Eating processed meats like bacon, ham and sausages can increase the risk of heart disease and diabetes, according to new research.
Processed meats are already linked to a higher chance of developing bowel cancer but a round-up of worldwide research has shown a link with other conditions.
A review by the Harvard School of Public Health in the US found people who eat processed meats have a 42% higher risk of heart disease and a 19% increased risk of Type 2 diabetes.
However, unprocessed red meats, such as beef, pork or lamb, do not raise the risk.
Experts examined 20 worldwide published studies involving more than a million people.
They found a 42% increased risk of heart disease and 19% increased risk of Type 2 diabetes for each daily serving, on average, of 50g of processed meat.
A serving of 50g is roughly the equivalent of two rashers of bacon or one hot dog.
Writing online in the journal Circulation, the authors said: "Consumption of processed meats, but not red meats, is associated with higher incidence of coronary heart disease and diabetes mellitus (Type 2).
"These results highlight the need for better understanding of potential mechanisms of effects and for particular focus on processed meats for dietary and policy recommendations."
The authors said that, until now, studies have shown an inconsistent link between meat, heart disease and diabetes.
They defined processed meat as any meat preserved by smoking, curing or salting, or with chemical preservatives added to it.
Examples include bacon, salami, sausages, hot dogs and processed deli or luncheon meats.
The authors found the effects held true even when lifestyle factors that could affect the results were taken into account.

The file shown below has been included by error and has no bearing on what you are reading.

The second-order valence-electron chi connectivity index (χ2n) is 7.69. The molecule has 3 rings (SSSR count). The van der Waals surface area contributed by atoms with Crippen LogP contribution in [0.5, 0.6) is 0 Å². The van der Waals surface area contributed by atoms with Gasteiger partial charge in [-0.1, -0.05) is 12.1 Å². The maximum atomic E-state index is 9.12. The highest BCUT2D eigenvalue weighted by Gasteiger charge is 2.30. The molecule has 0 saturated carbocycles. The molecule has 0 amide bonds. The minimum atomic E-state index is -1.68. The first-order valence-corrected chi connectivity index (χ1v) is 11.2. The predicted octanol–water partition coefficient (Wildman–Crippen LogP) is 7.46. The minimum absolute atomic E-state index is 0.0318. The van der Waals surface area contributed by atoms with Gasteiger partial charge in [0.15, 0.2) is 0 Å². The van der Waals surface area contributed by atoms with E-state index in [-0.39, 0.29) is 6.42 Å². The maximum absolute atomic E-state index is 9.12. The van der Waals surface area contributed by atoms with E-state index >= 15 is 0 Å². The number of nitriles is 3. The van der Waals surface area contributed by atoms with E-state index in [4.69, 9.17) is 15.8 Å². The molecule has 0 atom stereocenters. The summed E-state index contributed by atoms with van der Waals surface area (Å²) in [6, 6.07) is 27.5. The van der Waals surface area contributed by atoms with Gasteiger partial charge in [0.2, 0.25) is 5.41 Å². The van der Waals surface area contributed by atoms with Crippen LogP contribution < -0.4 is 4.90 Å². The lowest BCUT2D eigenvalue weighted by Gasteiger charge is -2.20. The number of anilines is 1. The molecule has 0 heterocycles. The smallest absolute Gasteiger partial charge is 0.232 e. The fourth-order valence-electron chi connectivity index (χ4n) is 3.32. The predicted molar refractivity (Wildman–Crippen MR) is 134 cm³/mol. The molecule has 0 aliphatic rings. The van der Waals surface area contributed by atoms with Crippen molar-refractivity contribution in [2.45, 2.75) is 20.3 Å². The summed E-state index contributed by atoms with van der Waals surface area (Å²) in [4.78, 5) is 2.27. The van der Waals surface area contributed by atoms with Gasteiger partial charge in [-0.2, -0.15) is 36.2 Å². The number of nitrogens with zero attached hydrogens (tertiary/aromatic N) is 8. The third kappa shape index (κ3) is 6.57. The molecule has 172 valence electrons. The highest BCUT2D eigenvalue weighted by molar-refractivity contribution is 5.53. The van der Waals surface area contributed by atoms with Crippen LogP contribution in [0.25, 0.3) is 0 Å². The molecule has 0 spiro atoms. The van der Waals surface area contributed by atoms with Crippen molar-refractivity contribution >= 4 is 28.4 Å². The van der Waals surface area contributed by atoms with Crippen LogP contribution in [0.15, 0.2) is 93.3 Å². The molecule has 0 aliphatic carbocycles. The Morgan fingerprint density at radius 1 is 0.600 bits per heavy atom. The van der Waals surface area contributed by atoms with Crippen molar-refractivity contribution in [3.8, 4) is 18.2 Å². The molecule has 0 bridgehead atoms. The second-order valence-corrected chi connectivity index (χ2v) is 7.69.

They noted that the lifestyle factors of people who ate processed meats were similar to those who ate unprocessed meats, yet processed meats were still linked with a higher risk.
Lead author Renata Micha, a research fellow in the department of epidemiology, said: "When we looked at average nutrients in unprocessed red and processed meats eaten in the United States, we found that they contained similar average amounts of saturated fat and cholesterol.
"In contrast, processed meats contained, on average, four times more sodium and 50% more nitrate preservatives.
"This suggests that differences in salt and preservatives, rather than fats, might explain the higher risk of heart disease and diabetes seen with processed meats, but not with unprocessed red meats."
Salt is known to increase blood pressure, which increases the risk of heart disease.
Studies on animals have also shown that nitrate preservatives can cause a build up of hard deposits in the arteries and reduce the body's ability to handle sugars, which can increase the risk of heart disease and diabetes.
Ms Micha said: "To lower risk of heart attacks and diabetes, people should consider which types of meats they are eating.
"Processed meats such as bacon, salami, sausages, hot dogs and processed deli meats may be the most important to avoid.
"Based on our findings, eating one serving per week or less would be associated with relatively small risk."
Two rashers of bacon a day throughout life has been linked to a 20% increase in the risk of developing bowel cancer.
Men in the UK eat an average of nearly 50g of processed meat a day compared with just 24g for women, research has shown.
The average person has a risk of bowel cancer of five in 100 but this rises to six in 100 if they eat an extra 50g of processed meat per day, according to the World Cancer Research Fund (WCRF).
Their scientists estimate that about 3,700 of the 37,000 new cases of bowel cancer in the UK each year could be prevented if everyone ate less than 70g of processed meat per week - roughly three rashers of bacon.
Victoria Taylor, senior heart health dietician at the British Heart Foundation, said: "The study didn't look at why processed meats were linked with heart disease and unprocessed meats weren't.
"However, they suggested this might have been due to the preservatives, like salt, added to processed meat.
"If you like red meat, this can still be included as part of a balanced, heart-healthy diet.
"Go for lean cuts and aim to cook from scratch using healthier cooking methods like grilling or baking.
"If you need to add flavour, then try using fresh and dried herbs, spices and chilli instead of salt."Reuse content